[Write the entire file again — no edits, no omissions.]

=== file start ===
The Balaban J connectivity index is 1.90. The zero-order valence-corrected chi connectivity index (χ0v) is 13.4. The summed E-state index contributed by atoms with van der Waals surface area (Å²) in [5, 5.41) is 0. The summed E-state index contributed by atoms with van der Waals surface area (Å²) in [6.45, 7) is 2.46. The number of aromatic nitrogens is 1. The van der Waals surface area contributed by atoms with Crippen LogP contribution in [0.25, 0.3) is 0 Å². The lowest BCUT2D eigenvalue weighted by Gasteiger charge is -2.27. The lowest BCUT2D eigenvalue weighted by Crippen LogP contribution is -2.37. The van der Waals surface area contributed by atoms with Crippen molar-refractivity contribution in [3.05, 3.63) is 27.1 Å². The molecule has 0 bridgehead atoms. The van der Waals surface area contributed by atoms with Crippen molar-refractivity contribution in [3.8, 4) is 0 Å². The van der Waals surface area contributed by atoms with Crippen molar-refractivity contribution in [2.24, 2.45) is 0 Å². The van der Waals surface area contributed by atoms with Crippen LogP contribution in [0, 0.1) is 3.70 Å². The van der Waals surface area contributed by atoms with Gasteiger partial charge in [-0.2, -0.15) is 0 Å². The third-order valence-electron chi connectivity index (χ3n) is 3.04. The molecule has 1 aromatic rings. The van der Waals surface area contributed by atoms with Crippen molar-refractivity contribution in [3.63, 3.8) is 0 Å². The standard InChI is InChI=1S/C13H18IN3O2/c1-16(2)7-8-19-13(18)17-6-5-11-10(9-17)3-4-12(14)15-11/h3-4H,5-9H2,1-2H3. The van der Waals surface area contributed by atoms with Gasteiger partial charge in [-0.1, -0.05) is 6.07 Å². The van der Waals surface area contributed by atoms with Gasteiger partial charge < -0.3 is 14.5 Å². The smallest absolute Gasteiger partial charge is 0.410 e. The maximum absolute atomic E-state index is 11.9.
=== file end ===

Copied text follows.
The Balaban J connectivity index is 1.90. The zero-order valence-corrected chi connectivity index (χ0v) is 13.4. The summed E-state index contributed by atoms with van der Waals surface area (Å²) in [5, 5.41) is 0. The summed E-state index contributed by atoms with van der Waals surface area (Å²) in [6.45, 7) is 2.46. The number of aromatic nitrogens is 1. The van der Waals surface area contributed by atoms with Crippen LogP contribution in [0.25, 0.3) is 0 Å². The lowest BCUT2D eigenvalue weighted by Gasteiger charge is -2.27. The lowest BCUT2D eigenvalue weighted by Crippen LogP contribution is -2.37. The van der Waals surface area contributed by atoms with Crippen molar-refractivity contribution in [3.05, 3.63) is 27.1 Å². The molecule has 0 bridgehead atoms. The van der Waals surface area contributed by atoms with Crippen molar-refractivity contribution in [3.8, 4) is 0 Å². The van der Waals surface area contributed by atoms with Crippen molar-refractivity contribution in [2.24, 2.45) is 0 Å². The van der Waals surface area contributed by atoms with Crippen LogP contribution in [0, 0.1) is 3.70 Å². The van der Waals surface area contributed by atoms with Gasteiger partial charge in [-0.2, -0.15) is 0 Å². The third-order valence-electron chi connectivity index (χ3n) is 3.04. The molecule has 1 aromatic rings. The van der Waals surface area contributed by atoms with Crippen molar-refractivity contribution in [3.63, 3.8) is 0 Å². The standard InChI is InChI=1S/C13H18IN3O2/c1-16(2)7-8-19-13(18)17-6-5-11-10(9-17)3-4-12(14)15-11/h3-4H,5-9H2,1-2H3. The van der Waals surface area contributed by atoms with Gasteiger partial charge in [-0.1, -0.05) is 6.07 Å². The van der Waals surface area contributed by atoms with Gasteiger partial charge < -0.3 is 14.5 Å². The smallest absolute Gasteiger partial charge is 0.410 e. The maximum absolute atomic E-state index is 11.9.